. ATC brought us down over Lake Erie, then turned us toward downtown Cleveland. At 3000 feet the wind was in excess of sixty knots from the southwest. The good news was that it was straight down the approach path and runway. The bad news was that downtown Cleveland appeared to be moving sideways in my windshield as we flew southeast toward the approach path. ATC turned us onto the final approach path for runway 24L, and we could clearly see the airport. We could also see that despite our airspeed of 170 knots, we were moving across the ground at only 113 knots. The Airbus also noted this fact. As part of its programming, the Airbus can recognize when there is a strong wind on final by comparing airspeed to ground speed. What it does then is add speed to the final approach speed it originally decided on, so that if there is a rapid loss of headwind you don’t find yourself suddenly flying too slow. So as we turned onto final and I pushed the button to ‘manage’ the speed, (i.e. let the plane handle the throttles to fly at its calculated final approach speed) the plane actually increased its speed to nearly 180 instead of slowing to 128 as expected. That was even too fast to extend our final landing flaps. We asked the tower if there had been any reports of windshear and they said no. It was just a steady decline from 60 knots at 3000 feet to 15 knots on the surface. I put the airspeed control back in manual and dialed it down little by little to a more reasonable speed as we descended. What I didn’t want to happen was to have the plane keep us going too fast too close to the runway, and then not be able to get it slowed down to the right speed for landing. Automation is useful, but there always needs to be a human mind in the loop to make sure it all makes sense. We watched the airspeed, ground speed and wind closely as we descended. By 500 feet the wind speed was down to 27 knots and I re-engaged the ‘managed’ speed. It matched nicely with what we were already doing so I let it continue for the landing. With winds like that it is almost impossible to get a glassy smooth landing, but mine was acceptable for the conditions. We turned off, taxied back to gate A-9 and shut down the engines. The flight was three hours and forty-eight minutes long, and we shut down at 5:30am EST. After putting away my equipment I went outside for a postflight inspection. I was surprised at how windy it felt, and how warm the air was. I knew that would change though once the cold front moved in that evening.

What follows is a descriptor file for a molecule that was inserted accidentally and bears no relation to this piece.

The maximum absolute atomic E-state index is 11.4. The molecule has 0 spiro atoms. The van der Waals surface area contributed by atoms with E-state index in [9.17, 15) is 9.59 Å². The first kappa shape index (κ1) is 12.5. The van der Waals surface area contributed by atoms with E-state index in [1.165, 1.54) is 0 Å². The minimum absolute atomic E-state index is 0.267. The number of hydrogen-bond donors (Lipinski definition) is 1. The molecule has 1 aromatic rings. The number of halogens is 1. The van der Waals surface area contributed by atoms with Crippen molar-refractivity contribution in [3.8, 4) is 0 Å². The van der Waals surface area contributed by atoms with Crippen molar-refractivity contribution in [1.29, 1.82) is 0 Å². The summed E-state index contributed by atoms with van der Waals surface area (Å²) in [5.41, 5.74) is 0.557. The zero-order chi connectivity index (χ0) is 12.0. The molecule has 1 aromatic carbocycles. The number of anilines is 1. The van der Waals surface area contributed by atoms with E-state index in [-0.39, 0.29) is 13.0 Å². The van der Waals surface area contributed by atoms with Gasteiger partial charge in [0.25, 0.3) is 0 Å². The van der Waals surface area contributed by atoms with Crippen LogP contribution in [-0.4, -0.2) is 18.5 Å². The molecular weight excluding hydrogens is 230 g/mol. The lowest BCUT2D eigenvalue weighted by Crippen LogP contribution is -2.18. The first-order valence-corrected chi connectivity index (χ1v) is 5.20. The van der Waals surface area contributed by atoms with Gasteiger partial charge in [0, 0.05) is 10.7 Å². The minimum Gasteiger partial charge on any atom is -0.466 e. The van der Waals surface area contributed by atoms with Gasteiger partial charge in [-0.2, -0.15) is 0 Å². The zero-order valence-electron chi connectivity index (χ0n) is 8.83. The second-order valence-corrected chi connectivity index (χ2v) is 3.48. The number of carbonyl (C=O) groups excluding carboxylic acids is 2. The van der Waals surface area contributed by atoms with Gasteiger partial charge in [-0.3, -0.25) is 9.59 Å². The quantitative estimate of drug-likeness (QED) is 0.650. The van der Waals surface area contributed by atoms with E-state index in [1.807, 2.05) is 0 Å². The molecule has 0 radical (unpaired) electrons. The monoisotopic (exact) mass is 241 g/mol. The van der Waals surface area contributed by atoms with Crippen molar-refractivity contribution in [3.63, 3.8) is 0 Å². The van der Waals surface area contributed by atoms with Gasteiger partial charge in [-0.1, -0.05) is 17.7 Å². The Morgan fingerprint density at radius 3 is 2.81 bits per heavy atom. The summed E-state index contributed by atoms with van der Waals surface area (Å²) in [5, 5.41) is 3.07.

The flight attendants were on a different schedule and had a longer layover than us. That meant they got to go to the hotel downtown while we stayed near the airport. After a short van ride we were there and a few minutes later I was fast asleep.